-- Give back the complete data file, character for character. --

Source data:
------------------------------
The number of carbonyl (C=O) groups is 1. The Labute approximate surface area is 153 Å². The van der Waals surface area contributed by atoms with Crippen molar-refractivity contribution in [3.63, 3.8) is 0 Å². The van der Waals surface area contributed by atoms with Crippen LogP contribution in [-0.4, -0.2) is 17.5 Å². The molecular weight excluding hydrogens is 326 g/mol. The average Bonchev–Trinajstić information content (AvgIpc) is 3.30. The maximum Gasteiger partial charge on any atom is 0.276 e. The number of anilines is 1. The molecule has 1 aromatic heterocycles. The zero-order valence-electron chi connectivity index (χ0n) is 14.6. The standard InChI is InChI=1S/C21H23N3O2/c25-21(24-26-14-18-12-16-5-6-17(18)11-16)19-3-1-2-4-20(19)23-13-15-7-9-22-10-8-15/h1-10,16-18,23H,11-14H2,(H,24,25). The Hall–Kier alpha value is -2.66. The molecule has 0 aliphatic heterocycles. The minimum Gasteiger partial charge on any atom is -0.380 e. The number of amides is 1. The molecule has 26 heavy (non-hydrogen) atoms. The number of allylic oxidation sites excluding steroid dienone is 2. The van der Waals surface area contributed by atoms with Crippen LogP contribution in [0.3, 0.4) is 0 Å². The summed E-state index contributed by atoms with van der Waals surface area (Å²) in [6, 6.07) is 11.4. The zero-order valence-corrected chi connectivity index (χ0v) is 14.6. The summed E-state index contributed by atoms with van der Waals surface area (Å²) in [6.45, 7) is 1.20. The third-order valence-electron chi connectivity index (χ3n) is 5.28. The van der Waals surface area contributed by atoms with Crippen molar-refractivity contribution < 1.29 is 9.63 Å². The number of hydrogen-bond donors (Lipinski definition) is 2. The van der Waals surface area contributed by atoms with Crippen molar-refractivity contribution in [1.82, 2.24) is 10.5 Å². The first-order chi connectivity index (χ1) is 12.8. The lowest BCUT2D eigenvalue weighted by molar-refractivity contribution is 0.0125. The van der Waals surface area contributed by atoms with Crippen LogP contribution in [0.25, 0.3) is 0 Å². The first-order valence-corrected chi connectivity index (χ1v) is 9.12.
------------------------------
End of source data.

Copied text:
The number of carbonyl (C=O) groups is 1. The Labute approximate surface area is 153 Å². The van der Waals surface area contributed by atoms with Crippen molar-refractivity contribution in [3.63, 3.8) is 0 Å². The van der Waals surface area contributed by atoms with Crippen LogP contribution in [-0.4, -0.2) is 17.5 Å². The molecular weight excluding hydrogens is 326 g/mol. The average Bonchev–Trinajstić information content (AvgIpc) is 3.30. The maximum Gasteiger partial charge on any atom is 0.276 e. The number of anilines is 1. The molecule has 1 aromatic heterocycles. The zero-order valence-electron chi connectivity index (χ0n) is 14.6. The standard InChI is InChI=1S/C21H23N3O2/c25-21(24-26-14-18-12-16-5-6-17(18)11-16)19-3-1-2-4-20(19)23-13-15-7-9-22-10-8-15/h1-10,16-18,23H,11-14H2,(H,24,25). The Hall–Kier alpha value is -2.66. The molecule has 0 aliphatic heterocycles. The minimum Gasteiger partial charge on any atom is -0.380 e. The number of amides is 1. The molecule has 26 heavy (non-hydrogen) atoms. The number of allylic oxidation sites excluding steroid dienone is 2. The van der Waals surface area contributed by atoms with Crippen LogP contribution in [0.3, 0.4) is 0 Å². The summed E-state index contributed by atoms with van der Waals surface area (Å²) in [6, 6.07) is 11.4. The zero-order valence-corrected chi connectivity index (χ0v) is 14.6. The summed E-state index contributed by atoms with van der Waals surface area (Å²) in [6.45, 7) is 1.20. The third-order valence-electron chi connectivity index (χ3n) is 5.28. The van der Waals surface area contributed by atoms with Crippen molar-refractivity contribution < 1.29 is 9.63 Å². The number of hydrogen-bond donors (Lipinski definition) is 2. The van der Waals surface area contributed by atoms with Crippen molar-refractivity contribution in [1.82, 2.24) is 10.5 Å². The first-order chi connectivity index (χ1) is 12.8. The lowest BCUT2D eigenvalue weighted by molar-refractivity contribution is 0.0125. The van der Waals surface area contributed by atoms with Crippen LogP contribution in [0.25, 0.3) is 0 Å². The first-order valence-corrected chi connectivity index (χ1v) is 9.12.